Table 1.
Structural statistics for the 20 models of termicin

Structure description and hydrophobic potentials

The overall fold of termicin is formed by an α-helix (Phe4–Gln14) and two antiparallel β-strands (Phe19–Asp25; Gln28–Phe33) forming a twisted β-sheet. The long turn T1, which connects the α-helix to the first strand of the β-sheet, corresponds to a noncanonical turn, whereas the sequence (Asp25–Ser27), linking the two strands of the β-sheet, forms a γ-turn. The α-helix and the second strand of the β-sheet (Gln28–Phe33) are cross linked by Cys7–Cys29 and Cys11–Cys31 disulfide bridges localized in the core of the termicin structure. This arrangement constitutes the typical CSαβ motif. In addition to this motif, the 3D structure is further stabilized by a third disulfide bridge linking Cys2 to Cys24 and connecting the N-terminal segment to the C-terminal part of the first strand of the β-sheet. As evidenced by the structural statistics (Table 11)) and by a superposition of the backbone coordinates for the 20 converged structures (Fig. 3 [triangle]), the structure of termicin is particularly well defined. The pairwise RMS deviations on the N, Cα, C′ backbone atoms of residues 1 to 36 are 0.59 Å (on all heavy atoms: 1.18 Å) and drop to 0.26 Å (on all heavy atoms: 0.93 Å) when calculated on the secondary structure elements. The presence of hydrogen bonds typical of the secondary structures are observed on all 20 models and confirmed by the 1H-2H exchange experiments. There are seven regular backbone–backbone hydrogen bonds characteristic of the α-helix structure: O(Asn3)–HN(Cys7), O(Phe4)–HN(Trp8), O(Gln5)–HN(Ala9), O(Ser6)–HN(Thr10), O(Cys7)–HN(Cys11), O(Trp8)–HN(Gln12), O(Ala9)–HN(Ala13), and four regular backbone–backbone hydrogen bonds characteristic of the β-sheet: O(Arg21)–NH(Val32), HN(Phe23)–O(Lys30), O(Phe23)–HN(Lys30), HN(Asp25)–O(Gln28). Finally, the hydrogen bond HN(Ser27)–O(Asp25) suggested by proton exchange experiments, which contributes to the stabilization of the γ-turn, is present on the 20 structures.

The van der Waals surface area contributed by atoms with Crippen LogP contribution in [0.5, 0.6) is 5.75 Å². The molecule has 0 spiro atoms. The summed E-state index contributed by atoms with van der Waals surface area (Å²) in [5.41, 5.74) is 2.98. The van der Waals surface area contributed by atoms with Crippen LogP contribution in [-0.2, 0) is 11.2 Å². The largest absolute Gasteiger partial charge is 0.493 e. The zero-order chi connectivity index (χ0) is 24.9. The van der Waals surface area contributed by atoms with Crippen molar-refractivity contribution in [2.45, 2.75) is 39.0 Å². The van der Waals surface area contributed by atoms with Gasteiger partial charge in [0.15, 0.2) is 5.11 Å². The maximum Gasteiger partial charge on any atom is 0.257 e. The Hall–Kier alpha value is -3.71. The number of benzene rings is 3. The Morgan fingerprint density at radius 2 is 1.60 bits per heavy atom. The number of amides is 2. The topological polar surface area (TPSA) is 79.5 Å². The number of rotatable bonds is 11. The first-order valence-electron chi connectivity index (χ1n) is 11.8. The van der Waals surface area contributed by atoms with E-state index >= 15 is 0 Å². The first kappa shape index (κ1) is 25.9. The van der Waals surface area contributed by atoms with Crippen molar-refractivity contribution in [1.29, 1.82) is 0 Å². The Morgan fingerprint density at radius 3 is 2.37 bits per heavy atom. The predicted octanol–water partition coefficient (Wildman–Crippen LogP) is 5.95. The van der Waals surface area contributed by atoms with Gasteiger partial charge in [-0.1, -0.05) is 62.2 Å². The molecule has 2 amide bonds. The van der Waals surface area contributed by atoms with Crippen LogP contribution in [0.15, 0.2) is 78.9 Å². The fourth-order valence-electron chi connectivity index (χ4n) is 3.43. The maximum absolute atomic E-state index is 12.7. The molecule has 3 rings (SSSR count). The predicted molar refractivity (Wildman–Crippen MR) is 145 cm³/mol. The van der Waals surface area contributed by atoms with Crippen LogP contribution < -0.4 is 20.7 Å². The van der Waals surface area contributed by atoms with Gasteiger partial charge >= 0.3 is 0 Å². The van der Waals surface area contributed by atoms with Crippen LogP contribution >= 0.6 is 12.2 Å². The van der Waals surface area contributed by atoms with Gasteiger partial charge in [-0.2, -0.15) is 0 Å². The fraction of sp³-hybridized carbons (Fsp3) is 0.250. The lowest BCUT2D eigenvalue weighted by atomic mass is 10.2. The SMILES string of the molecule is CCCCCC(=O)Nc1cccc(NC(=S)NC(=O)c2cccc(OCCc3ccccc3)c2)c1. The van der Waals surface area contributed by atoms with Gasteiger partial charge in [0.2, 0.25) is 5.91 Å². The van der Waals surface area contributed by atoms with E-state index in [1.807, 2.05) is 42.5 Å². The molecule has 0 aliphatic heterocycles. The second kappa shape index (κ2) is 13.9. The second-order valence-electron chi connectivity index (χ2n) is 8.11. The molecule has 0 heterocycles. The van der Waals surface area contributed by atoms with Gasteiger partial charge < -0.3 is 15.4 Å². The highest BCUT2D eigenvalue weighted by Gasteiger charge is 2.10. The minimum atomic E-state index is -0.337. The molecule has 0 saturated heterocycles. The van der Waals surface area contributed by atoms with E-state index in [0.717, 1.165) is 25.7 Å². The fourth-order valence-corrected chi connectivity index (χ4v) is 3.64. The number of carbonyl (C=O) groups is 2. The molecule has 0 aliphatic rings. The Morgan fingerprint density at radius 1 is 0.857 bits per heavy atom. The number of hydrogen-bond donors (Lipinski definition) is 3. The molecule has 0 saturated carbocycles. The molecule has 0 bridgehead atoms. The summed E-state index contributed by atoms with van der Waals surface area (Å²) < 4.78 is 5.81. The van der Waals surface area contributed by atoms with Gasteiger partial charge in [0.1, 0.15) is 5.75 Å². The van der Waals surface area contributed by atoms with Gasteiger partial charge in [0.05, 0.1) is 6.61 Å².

Figure 3.
The NMR structure of termicin. (A) Orthographic view of a best-fit superposition of the backbones of all 20 termicin structures. (B) Ribbon representation of the lowest energy model of the termicin solution structures. These figures were generated by ...

The distribution of the hydrophobic potentials at the accessible surface of termicin presented in Figure 4A [triangle] is characteristic of an amphipathic structure. Termicin structure clearly displays a hydrophobic face formed by a large aggregate of hydrophobic residues (Ile17, Tyr18, Val32, Phe33, and Val34) and a hydrophilic one, including three charged residues (Asp25, Arg26, and Lys30).

Figure 4.
Lipophilic map of termicin and best-fit superposition of the global folds and lipophilic potentials of various antimicrobial peptides. (A) Left: Lipophilic potentials calculated with the MOLCAD option of SYBYL at the accessible surface of termicin; hydrophobic ...

Discussion

As expected from the disulfide bridges array, the global fold of termicin includes the CSαβ motif observed in the defensins isolated from cell-free hemolymph of insects (Cornet et al. 1995), from mollusks (Yang et al. 2000) and from plants (Bruix et al. 1993). This motif, initially reported in scorpion toxins (Bontems et al. 1991), has also been found in a sweet-tasting protein from fruit (Caldwell et al. 1998). This simple motif constitutes a structural platform on which different kinds of biologic activities can be grafted, depending on the nature and on the distribution of the residues in the structure. One of our challenges is to determine the optimal arrangement of residues accounting for a specific activity, antibacterial versus antifungal. Most of the AMPs of known structure adopting the CSαβ motif reveal some selectivity towards micro-organisms. For example, sapecin and Phormia defensin A (Matsuyama and Natori 1988; Lambert et al. 1989) were found to be active against Gram-positive bacteria at micromolar concentration, while high concentrations are required to affect the growth of a limited number of Gram-negative bacteria and fungi. The mussel defensin MGD-1 is active against Gram-positive bacteria, and several Gram-negative strains at a concentration close to the micromolar but is not active on the fungus N. crassa (P. Bulet, unpubl.). In contrast, termicin possesses a marked activity against filamentous fungi and yeast strains (MICs <10 μM) and, at a higher concentration (MICs >50 μM), also affects the growth of some Gram-positive bacteria but is not effective on Gram-negative bacteria (Lamberty et al. 2001b). As opposed to these molecules with an extended activity spectrum, drosomycin and heliomicin are purely antifungal, sharing analogous activity spectra. Previous studies revealed that heliomicin and drosomycin present a very similar scaffold (Lamberty et al. 2001a). A comparison of the structural features of these two peptides and of the antifungal plant defensin Rs-AFP1 evidences similarities in the distribution of hydrophobic potentials that may account for their common antifungal activity.